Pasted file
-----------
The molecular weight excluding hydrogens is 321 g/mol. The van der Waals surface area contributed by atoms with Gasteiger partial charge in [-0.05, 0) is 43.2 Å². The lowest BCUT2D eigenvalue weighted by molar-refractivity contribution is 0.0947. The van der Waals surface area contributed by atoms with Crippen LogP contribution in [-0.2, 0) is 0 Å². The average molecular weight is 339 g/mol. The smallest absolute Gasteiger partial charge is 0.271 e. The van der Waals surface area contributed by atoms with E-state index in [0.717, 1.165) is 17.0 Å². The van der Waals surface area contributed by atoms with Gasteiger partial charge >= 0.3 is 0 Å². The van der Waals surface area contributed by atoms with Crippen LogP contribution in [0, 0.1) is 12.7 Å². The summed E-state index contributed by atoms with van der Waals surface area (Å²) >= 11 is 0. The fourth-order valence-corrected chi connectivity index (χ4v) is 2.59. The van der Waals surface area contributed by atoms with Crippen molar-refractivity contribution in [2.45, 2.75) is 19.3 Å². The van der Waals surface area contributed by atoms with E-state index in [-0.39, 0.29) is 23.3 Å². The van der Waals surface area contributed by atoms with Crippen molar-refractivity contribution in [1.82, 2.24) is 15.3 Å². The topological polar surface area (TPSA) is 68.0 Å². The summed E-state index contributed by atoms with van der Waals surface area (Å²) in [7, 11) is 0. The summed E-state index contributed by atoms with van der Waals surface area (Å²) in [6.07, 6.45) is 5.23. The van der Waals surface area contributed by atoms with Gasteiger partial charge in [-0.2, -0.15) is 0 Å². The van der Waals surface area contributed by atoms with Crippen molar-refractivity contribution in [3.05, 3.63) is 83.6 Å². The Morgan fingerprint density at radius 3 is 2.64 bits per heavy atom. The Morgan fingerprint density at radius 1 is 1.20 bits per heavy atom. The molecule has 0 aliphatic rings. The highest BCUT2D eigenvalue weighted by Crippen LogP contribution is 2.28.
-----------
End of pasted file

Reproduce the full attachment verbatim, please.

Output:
The molecular weight excluding hydrogens is 321 g/mol. The van der Waals surface area contributed by atoms with Gasteiger partial charge in [-0.05, 0) is 43.2 Å². The lowest BCUT2D eigenvalue weighted by molar-refractivity contribution is 0.0947. The van der Waals surface area contributed by atoms with Crippen LogP contribution in [-0.2, 0) is 0 Å². The average molecular weight is 339 g/mol. The smallest absolute Gasteiger partial charge is 0.271 e. The van der Waals surface area contributed by atoms with E-state index in [0.717, 1.165) is 17.0 Å². The van der Waals surface area contributed by atoms with Gasteiger partial charge >= 0.3 is 0 Å². The van der Waals surface area contributed by atoms with Crippen LogP contribution in [0, 0.1) is 12.7 Å². The summed E-state index contributed by atoms with van der Waals surface area (Å²) >= 11 is 0. The fourth-order valence-corrected chi connectivity index (χ4v) is 2.59. The van der Waals surface area contributed by atoms with Crippen molar-refractivity contribution in [2.45, 2.75) is 19.3 Å². The van der Waals surface area contributed by atoms with E-state index in [-0.39, 0.29) is 23.3 Å². The van der Waals surface area contributed by atoms with Crippen molar-refractivity contribution in [1.82, 2.24) is 15.3 Å². The topological polar surface area (TPSA) is 68.0 Å². The summed E-state index contributed by atoms with van der Waals surface area (Å²) in [7, 11) is 0. The summed E-state index contributed by atoms with van der Waals surface area (Å²) in [6.07, 6.45) is 5.23. The van der Waals surface area contributed by atoms with Gasteiger partial charge in [-0.2, -0.15) is 0 Å². The van der Waals surface area contributed by atoms with Crippen molar-refractivity contribution in [3.05, 3.63) is 83.6 Å². The Morgan fingerprint density at radius 3 is 2.64 bits per heavy atom. The Morgan fingerprint density at radius 1 is 1.20 bits per heavy atom. The molecule has 0 aliphatic rings. The highest BCUT2D eigenvalue weighted by Crippen LogP contribution is 2.28.